One thing you don't want to do is tin the wire before crimping. Not unless you intend to reflow the solder AFTER it's crimped. Tinning before crimping can introduce more material into the crimp barrel than it is designed to handle, and can lead to fractures in the barrel. The wire may also become brittle and possibly crack. In all it's best to NOT tin the leads. However, soldering after making the crimp should pose no problem; as long as the solder doesn't wick into the crimp connection area or back into the wire. If solder makes its way into the contact area it can potentially jam the pin and break something OR it could bind the pin so tight that it's difficult to remove. Possible damage could occur when pulling a stuck pin out of a socket or vice versa. If solder wicks up the wire then the wire support crimp, the part that holds the insulation, solder could make the wire brittle and not allow it to flex. Fracture and failure are likely over some period of time, depending on how much movement the wire endures.

#### ThePanMan

Joined Mar 13, 2020
367

This crimper has an adjustment for calibration. Notice the small screw by the ratchet mechanism. You remove the screw and select one of the few detents it has. This controls how tight the jaws of the crimper close when making the crimp. In a manufacturing environment this sort of crimper needs to be calibrated for every use (daily). Weekly if all the same type crimps are going to be used. After calibrating the crimper a pull test needs to be done on the crimps. Depending on the size and type of wire and crimp there's a chart that specifies how much force the crimp must withstand at a minimum for pulling the wire out of the crimp. If it passes then the crimper is good to go.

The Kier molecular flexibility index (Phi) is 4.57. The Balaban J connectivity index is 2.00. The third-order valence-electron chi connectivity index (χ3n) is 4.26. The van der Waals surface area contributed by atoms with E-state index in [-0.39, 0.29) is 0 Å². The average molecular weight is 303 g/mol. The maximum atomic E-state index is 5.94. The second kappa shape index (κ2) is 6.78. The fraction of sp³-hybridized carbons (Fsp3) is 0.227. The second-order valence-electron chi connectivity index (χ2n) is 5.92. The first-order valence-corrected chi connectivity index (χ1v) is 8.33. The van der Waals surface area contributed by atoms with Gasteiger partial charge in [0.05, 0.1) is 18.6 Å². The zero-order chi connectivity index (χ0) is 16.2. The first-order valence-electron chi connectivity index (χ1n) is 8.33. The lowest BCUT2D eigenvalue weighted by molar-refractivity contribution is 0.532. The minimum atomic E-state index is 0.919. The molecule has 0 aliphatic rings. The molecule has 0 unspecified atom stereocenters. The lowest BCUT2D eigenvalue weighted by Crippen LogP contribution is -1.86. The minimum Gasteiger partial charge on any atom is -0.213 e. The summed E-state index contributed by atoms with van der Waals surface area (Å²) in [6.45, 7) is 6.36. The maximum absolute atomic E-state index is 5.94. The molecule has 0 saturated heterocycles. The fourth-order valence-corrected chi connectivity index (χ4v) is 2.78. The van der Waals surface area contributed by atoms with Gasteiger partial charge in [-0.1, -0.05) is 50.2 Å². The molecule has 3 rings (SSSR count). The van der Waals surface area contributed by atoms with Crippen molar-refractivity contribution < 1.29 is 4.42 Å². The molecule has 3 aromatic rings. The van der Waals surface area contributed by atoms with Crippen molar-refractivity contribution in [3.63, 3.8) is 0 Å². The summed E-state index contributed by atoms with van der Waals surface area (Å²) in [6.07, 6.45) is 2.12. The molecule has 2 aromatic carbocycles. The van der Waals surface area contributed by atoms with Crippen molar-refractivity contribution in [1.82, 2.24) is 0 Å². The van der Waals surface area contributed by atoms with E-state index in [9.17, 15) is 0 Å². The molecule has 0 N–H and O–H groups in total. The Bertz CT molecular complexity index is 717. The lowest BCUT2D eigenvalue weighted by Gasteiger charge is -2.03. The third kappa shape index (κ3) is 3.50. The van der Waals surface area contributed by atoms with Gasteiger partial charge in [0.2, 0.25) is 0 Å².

Back in 2003 I worked for a company that made portable defibrillators. Being the new inspector on the job they kept me away because of what they feared would be a lack of experience. However, during flu season several of the inspectors were out sick and the crimps needed to be inspected. Upon looking at them for the first time I immediately stopped production. EVERY crimp could be pulled apart by pinky finger pressure. Using photo-micrograph techniques I took pictures of the obvious to me bad crimps and began teaching all the inspectors what to look for when inspecting crimps. I also trained the one and only person they trusted to make the crimps on how to calibrate and test the crimps EVERY MORNING before starting work with that or any of the other crimpers. To say the least that operator had no idea there was even a way to calibrate or a need to test.